The letters: Transmissions, scene settings, sounds, dialogue, and a scream are crated by VC’s Joe Caramagna. I’m continuing to have issues with the weak, skinny font used for dialogue, which makes Vader and Emperor look impotent whenever they speak. The transmission font on the first page changes into normal dialogue font in the second panel, simply because the image no longer takes place within the cabin of Vader’s ship. If the character is first shown with a unique font, the character needs to keep that font. Additionally, just because the action has moved outside the ship does mean it’s not a hologram that’s still speaking. I was ecstatic to see a sound that I’ve been longing to see in Star Wars comics appear on Page 8 — it’s absolutely necessary to be included for the emotional impact of this tale. Yet, the same sound is missing on the final page, which demands equal, if not more, emotion. Another confusion of lettering on a Star Wars comic. Overall grade: B-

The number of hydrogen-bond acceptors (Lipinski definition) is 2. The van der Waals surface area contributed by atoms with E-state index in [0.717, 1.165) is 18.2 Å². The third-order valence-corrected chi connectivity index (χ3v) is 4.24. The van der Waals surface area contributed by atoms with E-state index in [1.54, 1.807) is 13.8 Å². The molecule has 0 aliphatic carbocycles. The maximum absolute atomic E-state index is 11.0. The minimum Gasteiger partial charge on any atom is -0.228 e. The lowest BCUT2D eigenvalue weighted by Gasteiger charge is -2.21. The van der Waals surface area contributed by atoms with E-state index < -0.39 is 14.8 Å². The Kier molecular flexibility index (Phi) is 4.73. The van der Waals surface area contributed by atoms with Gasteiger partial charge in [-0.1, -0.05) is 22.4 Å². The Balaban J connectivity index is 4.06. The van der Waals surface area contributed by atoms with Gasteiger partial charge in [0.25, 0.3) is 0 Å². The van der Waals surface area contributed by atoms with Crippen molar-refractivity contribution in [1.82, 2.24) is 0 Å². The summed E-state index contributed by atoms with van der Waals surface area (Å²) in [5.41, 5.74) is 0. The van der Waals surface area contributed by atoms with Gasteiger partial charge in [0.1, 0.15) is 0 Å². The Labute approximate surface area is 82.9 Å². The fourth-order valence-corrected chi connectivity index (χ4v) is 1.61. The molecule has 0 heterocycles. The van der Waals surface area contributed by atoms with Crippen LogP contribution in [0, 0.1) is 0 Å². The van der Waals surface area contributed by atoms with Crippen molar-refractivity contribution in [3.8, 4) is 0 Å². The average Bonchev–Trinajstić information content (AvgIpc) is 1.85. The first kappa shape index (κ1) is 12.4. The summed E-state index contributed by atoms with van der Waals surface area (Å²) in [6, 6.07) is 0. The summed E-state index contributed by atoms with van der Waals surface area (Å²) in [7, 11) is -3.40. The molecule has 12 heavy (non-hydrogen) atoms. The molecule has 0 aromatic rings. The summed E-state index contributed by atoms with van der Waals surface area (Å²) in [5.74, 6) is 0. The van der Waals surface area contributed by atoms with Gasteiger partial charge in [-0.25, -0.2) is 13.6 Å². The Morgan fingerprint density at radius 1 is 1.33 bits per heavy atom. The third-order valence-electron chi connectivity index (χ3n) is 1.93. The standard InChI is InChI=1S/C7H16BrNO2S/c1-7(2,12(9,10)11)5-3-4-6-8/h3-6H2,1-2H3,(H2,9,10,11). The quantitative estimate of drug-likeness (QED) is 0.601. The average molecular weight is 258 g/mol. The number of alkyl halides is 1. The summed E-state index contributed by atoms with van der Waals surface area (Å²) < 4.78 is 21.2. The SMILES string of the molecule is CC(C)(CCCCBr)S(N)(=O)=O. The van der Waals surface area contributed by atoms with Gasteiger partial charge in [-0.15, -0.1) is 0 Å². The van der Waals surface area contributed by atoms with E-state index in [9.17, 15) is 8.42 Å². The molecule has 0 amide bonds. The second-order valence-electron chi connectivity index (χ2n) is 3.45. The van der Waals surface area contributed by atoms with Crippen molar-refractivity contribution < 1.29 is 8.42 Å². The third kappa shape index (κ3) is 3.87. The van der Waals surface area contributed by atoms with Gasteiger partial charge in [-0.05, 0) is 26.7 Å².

The final line: A great conclusion that addresses how Vader got his saber. Great flashback sequences with hints of Anakin peeking out of the Sith’s robotic body push this into must-buy territory. It misses being a classic due to an unnecessary computer blur and inconsistent lettering. Enjoyable with some nits. Overall grade: A-

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Patrick Hayes was a contributor to the Comic Buyer's Guide for several years with "It's Bound to Happen!" and he's reviewed comics for TrekWeb and TrekCore. He's taught 8th graders English for 20 years and has taught high school English for five years and counting. He reads everything as often as he can, when not grading papers or looking up Star Trek, Star Wars, or Indiana Jones items online.